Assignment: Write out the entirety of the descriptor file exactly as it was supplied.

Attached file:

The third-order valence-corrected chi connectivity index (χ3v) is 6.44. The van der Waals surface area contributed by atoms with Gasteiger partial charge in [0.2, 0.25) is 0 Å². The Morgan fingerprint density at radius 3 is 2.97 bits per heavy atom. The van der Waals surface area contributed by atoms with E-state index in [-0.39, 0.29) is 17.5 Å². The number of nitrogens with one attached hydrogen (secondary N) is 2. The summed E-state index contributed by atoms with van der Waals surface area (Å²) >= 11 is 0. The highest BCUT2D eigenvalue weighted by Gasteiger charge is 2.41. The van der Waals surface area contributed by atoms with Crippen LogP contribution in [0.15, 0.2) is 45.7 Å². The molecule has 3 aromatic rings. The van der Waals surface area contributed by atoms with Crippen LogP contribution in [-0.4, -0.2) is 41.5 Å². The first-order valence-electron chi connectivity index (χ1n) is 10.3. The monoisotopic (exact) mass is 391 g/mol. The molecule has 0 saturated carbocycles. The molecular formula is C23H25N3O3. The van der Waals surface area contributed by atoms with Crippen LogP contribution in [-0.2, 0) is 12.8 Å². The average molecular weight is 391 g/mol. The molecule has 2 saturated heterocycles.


The third-order valence-corrected chi connectivity index (χ3v) is 6.44. The van der Waals surface area contributed by atoms with Gasteiger partial charge in [0.2, 0.25) is 0 Å². The Morgan fingerprint density at radius 3 is 2.97 bits per heavy atom. The van der Waals surface area contributed by atoms with E-state index in [-0.39, 0.29) is 17.5 Å². The number of nitrogens with one attached hydrogen (secondary N) is 2. The summed E-state index contributed by atoms with van der Waals surface area (Å²) >= 11 is 0. The highest BCUT2D eigenvalue weighted by Gasteiger charge is 2.41. The van der Waals surface area contributed by atoms with Crippen LogP contribution in [0.15, 0.2) is 45.7 Å². The molecule has 3 aromatic rings. The van der Waals surface area contributed by atoms with Crippen LogP contribution in [-0.4, -0.2) is 41.5 Å². The first-order valence-electron chi connectivity index (χ1n) is 10.3. The monoisotopic (exact) mass is 391 g/mol. The molecule has 0 saturated carbocycles. The molecular formula is C23H25N3O3. The van der Waals surface area contributed by atoms with Crippen LogP contribution in [-0.2, 0) is 12.8 Å². The average molecular weight is 391 g/mol. The molecule has 2 saturated heterocycles.